The Allport-Vernon Study of Values (SOV) is one of the earliest, theoretically well-grounded questionnaires measuring personal values on the basis of declared behavioral preferences. The SOV was first published in 1931 by G. W. Allport and P. E. Vernon (1931) and later revised in 1970 by Allport, Vernon, and G. Lindzey (1970). It is a psychological tool designed to measure personal preferences of six types of values: theoretical, economic, aesthetic, social, political, and religious. The method is rooted in a philosophy of values by E. Spranger, who postulated six ideal types of people corresponding to their most important and general beliefs, ways of thinking, and preferred patterns of living. Each one is oriented toward a basic value: (1) Theoretical: truth; (2) Economic: usefulness; (3) Aesthetic: harmony and beauty; (4) Social: love for people; (5) Political: power and leadership; (6) Religious: unity or moral excellence. The idea was developed by G. W. Allport (1961), who argued that personal philosophy of life related to values is a core feature of personality implying direction of motivation, future goals, and current choices. http://en.allexperts.com/q/Human-Resources-2866/2008/11/Values-1.htm The Allport-Vernon Study of Values categorizes values into six major types as follows: Theoretical: Interest in the discovery of truth through reasoning and systematic thinking. Economic: Interest in usefulness and practicality, including the accumulation of wealth. Aesthetic: Interest in beauty, form and artistic harmony.
Social: Interest in people and human relationships.
Political: Interest in gaining power and influencing other people. Religious: Interest in unity and understanding the cosmos as a whole. People place different importance to the above value types. This is important from the point of view of understanding the behavior of people. People in different occupations have different value systems which has led organizations to improve the values-job fit in order to increase employee performance and satisfaction. The Allport-Vernon Study of Values, however, has one possible weakness. They measure the relative importance of these values to the individual, rather than the "absolute" importance of each value. A high preference for certain values must always be at the expense of the other values.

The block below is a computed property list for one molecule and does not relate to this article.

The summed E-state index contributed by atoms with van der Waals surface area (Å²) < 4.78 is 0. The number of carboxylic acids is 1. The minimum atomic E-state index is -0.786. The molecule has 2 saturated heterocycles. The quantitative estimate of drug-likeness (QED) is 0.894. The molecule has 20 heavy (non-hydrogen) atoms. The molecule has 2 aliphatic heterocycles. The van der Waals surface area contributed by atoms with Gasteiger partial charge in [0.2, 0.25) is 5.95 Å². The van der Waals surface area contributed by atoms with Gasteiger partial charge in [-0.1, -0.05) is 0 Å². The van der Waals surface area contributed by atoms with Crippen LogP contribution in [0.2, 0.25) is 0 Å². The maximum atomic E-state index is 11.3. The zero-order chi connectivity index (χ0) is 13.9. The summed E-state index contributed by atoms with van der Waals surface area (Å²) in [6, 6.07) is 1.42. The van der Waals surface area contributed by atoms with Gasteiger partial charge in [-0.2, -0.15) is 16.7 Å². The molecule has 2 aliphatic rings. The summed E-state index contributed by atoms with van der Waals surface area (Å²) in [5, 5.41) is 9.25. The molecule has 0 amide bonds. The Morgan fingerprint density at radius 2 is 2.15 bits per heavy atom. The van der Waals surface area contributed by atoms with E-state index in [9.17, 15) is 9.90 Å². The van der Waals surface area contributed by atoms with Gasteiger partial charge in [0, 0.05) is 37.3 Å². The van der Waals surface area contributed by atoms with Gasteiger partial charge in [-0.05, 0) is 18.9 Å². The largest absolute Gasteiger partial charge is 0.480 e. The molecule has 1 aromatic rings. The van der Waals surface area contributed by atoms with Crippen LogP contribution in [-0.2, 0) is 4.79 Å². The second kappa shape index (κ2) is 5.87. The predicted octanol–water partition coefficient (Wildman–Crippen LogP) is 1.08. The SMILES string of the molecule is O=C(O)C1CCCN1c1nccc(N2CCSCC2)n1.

Values represent basic convictions that a specific mode of conduct or end-state of existence. They contain a judgmental element in that they carry an individual's ideas as to what is right, good, or desirable. Values have both content and intensity attributes. The content attribute says that a mode of conduct or end-state of existence is important. The intensity attribute specifies how important it is. When we rank an individual's values in terms of their intensity, we obtain that person's value system. All of us have a hierarchy of values that forms our value system. This system is identified by the relative importance we assign to values such as freedom, pleasure, self-respect, honesty, obedience, and equality. Is capital punishment right or wrong? If a person, is that good or bad? The answers to these questions are value-laden. Some might argue, for example, that capital punishment is right because it is an appropriate retribution for crimes like murder and treason. However, others might argue, just as strongly, that no government has the right to take anyone's life. Generally speaking values are not flexible. Values tend to be relatively stable and enduring. A significant portion of the values we hold is established in our early years from parents, teachers, friends, and others. As children, we are told that certain behaviors or outcomes are always desirable or always undesirable. There were few gray areas. You were told, for example, that you should be honest and responsible. You were never taught to be just a little bit honest or a little bit responsible. It is this absolute or...